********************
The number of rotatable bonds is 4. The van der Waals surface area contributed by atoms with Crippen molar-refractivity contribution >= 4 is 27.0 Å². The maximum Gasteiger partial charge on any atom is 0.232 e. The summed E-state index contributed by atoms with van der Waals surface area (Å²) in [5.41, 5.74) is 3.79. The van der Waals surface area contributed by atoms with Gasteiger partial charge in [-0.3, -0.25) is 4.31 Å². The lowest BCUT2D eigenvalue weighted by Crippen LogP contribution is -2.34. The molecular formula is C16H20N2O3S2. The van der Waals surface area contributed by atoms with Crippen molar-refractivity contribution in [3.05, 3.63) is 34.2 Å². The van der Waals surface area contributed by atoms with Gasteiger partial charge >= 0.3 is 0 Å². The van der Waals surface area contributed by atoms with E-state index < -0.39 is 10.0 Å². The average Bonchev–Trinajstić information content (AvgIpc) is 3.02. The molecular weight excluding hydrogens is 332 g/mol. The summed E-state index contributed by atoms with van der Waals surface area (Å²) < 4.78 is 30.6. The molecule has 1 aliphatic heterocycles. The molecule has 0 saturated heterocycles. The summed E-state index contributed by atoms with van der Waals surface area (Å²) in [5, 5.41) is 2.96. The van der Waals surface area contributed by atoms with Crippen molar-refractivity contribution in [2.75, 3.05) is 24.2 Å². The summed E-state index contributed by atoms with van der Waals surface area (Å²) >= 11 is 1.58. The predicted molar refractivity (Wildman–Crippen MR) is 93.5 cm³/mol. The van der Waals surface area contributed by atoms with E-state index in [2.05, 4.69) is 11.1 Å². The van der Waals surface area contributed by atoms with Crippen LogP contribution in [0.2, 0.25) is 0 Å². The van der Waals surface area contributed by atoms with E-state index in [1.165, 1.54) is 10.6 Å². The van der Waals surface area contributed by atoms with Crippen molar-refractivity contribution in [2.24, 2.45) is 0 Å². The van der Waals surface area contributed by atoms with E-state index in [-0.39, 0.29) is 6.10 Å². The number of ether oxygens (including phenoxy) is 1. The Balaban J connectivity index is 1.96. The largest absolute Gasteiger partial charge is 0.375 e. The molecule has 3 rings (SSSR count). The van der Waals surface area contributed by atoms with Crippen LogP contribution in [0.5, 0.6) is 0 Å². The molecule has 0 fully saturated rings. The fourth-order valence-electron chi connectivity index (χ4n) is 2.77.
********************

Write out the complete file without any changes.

The number of rotatable bonds is 4. The van der Waals surface area contributed by atoms with Crippen molar-refractivity contribution >= 4 is 27.0 Å². The maximum Gasteiger partial charge on any atom is 0.232 e. The summed E-state index contributed by atoms with van der Waals surface area (Å²) in [5.41, 5.74) is 3.79. The van der Waals surface area contributed by atoms with Gasteiger partial charge in [-0.3, -0.25) is 4.31 Å². The lowest BCUT2D eigenvalue weighted by Crippen LogP contribution is -2.34. The molecular formula is C16H20N2O3S2. The van der Waals surface area contributed by atoms with Crippen molar-refractivity contribution in [3.05, 3.63) is 34.2 Å². The van der Waals surface area contributed by atoms with Gasteiger partial charge >= 0.3 is 0 Å². The van der Waals surface area contributed by atoms with E-state index < -0.39 is 10.0 Å². The average Bonchev–Trinajstić information content (AvgIpc) is 3.02. The molecular weight excluding hydrogens is 332 g/mol. The summed E-state index contributed by atoms with van der Waals surface area (Å²) < 4.78 is 30.6. The molecule has 1 aliphatic heterocycles. The molecule has 0 saturated heterocycles. The summed E-state index contributed by atoms with van der Waals surface area (Å²) in [5, 5.41) is 2.96. The van der Waals surface area contributed by atoms with Crippen molar-refractivity contribution in [2.75, 3.05) is 24.2 Å². The summed E-state index contributed by atoms with van der Waals surface area (Å²) >= 11 is 1.58. The predicted molar refractivity (Wildman–Crippen MR) is 93.5 cm³/mol. The van der Waals surface area contributed by atoms with E-state index in [2.05, 4.69) is 11.1 Å². The van der Waals surface area contributed by atoms with Crippen LogP contribution in [0.2, 0.25) is 0 Å². The van der Waals surface area contributed by atoms with E-state index in [1.165, 1.54) is 10.6 Å². The van der Waals surface area contributed by atoms with Crippen molar-refractivity contribution in [2.24, 2.45) is 0 Å². The van der Waals surface area contributed by atoms with E-state index in [-0.39, 0.29) is 6.10 Å². The number of ether oxygens (including phenoxy) is 1. The Balaban J connectivity index is 1.96. The largest absolute Gasteiger partial charge is 0.375 e. The molecule has 3 rings (SSSR count). The van der Waals surface area contributed by atoms with Crippen LogP contribution in [0.5, 0.6) is 0 Å². The molecule has 0 fully saturated rings. The fourth-order valence-electron chi connectivity index (χ4n) is 2.77.